Look at research done two centuries ago
Coffee is a multi-billion dollar industry that supports the economies of several tropical countries. Roughly 100m farmers depend on it for their livelihoods.
Unfortunately for them, and for the many other people around the world for whom coffee is a near-essential adjunct to life, coffee bushes grow best in a rather narrow range of temperatures, so their cultivation is threatened by a changing climate. But a chance discovery by Aaron Davis of the Royal Botanic Gardens, Kew, in Britain, published in Nature Plants, may offer a way out. Dr Davis and his colleagues report that they have tracked down a type of wild coffee which is both pleasant to taste and tolerant of higher temperatures.
The existing coffee market is dominated by Coffea arabica and Coffea canephora. Arabica hails from the highlands of Ethiopia and South Sudan. It prefers temperatures of 18-22°C. Coffea canephora, commonly called robusta, originated at lower elevations in west and central Africa. It was once thought capable of coping with temperatures of 30°C, but recent work suggests that it does not flourish above 24°C.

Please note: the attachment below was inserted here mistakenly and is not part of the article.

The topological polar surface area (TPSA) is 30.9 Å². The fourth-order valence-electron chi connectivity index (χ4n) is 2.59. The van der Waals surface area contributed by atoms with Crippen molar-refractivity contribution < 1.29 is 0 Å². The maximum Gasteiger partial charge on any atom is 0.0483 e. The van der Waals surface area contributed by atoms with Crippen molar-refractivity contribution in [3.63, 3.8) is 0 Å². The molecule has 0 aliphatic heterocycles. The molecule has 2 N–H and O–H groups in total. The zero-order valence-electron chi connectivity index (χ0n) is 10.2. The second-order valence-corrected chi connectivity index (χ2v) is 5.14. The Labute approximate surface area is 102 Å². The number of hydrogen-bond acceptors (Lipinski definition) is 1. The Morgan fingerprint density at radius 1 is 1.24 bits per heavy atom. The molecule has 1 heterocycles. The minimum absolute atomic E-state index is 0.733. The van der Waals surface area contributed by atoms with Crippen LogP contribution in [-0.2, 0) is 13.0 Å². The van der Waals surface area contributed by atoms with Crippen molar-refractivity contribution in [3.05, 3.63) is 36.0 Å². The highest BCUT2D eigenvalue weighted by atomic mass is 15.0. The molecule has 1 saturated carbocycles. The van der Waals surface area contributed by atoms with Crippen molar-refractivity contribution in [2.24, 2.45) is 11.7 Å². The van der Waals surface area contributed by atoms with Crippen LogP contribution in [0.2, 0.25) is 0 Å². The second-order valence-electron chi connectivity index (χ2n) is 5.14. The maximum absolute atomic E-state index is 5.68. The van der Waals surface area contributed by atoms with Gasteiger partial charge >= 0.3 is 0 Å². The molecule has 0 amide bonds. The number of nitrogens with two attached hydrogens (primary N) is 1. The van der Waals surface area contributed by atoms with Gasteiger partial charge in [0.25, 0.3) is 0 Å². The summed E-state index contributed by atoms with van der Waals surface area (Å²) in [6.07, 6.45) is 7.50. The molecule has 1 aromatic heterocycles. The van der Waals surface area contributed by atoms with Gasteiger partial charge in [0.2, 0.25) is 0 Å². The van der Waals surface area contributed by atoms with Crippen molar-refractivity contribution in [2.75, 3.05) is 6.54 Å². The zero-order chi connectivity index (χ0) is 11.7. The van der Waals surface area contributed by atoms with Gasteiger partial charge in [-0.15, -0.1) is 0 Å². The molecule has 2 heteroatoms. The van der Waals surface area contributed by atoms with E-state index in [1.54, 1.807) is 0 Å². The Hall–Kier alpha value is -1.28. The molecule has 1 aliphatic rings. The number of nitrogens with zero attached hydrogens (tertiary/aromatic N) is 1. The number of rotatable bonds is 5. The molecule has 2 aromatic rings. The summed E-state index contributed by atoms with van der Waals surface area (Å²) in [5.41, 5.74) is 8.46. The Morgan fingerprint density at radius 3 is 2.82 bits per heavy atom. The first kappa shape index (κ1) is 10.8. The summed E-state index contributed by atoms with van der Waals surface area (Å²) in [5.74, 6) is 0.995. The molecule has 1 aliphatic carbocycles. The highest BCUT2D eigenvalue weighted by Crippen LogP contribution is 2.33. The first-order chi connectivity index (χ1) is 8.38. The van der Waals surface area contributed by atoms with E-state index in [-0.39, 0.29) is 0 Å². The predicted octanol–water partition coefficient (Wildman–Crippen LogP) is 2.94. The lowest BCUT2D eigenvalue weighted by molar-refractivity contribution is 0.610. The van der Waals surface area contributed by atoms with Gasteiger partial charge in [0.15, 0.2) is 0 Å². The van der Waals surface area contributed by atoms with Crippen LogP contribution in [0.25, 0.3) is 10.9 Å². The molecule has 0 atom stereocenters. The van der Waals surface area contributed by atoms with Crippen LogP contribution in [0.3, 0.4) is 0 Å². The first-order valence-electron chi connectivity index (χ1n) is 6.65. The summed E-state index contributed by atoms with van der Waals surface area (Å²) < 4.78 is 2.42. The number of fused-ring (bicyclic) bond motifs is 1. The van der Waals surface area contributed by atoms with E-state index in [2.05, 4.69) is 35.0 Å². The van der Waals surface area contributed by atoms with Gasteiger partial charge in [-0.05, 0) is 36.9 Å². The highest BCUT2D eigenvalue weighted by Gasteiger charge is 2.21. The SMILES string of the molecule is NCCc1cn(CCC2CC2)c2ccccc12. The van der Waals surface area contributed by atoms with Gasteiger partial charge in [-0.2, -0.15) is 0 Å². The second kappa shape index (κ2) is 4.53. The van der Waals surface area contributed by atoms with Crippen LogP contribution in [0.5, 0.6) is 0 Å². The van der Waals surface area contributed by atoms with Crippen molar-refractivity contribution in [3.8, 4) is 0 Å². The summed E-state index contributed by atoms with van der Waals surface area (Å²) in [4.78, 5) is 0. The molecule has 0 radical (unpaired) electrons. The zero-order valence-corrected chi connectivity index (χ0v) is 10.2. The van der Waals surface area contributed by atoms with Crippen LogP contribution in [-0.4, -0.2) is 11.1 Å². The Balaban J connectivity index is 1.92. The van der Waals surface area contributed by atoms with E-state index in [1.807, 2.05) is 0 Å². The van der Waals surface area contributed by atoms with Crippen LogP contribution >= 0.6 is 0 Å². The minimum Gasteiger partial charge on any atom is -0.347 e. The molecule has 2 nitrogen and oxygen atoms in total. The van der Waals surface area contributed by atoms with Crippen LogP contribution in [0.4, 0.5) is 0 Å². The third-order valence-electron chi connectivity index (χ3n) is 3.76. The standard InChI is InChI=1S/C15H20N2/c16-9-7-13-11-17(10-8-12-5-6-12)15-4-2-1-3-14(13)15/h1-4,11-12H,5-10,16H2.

Lots of other coffee species are known (122 at the last count). And many do, indeed, grow in places warmer than those preferred by canephora and arabica. But all were thought to have poorer flavours, smaller beans and lower yields. Dr Davis, however, came across a paper written in 1834 by George Don, a Scottish botanist, which described a species from the lowland hills of Sierra Leone. Don dubbed it Coffea stenophylla, and wrote that it had a flavour superior to arabica’s…
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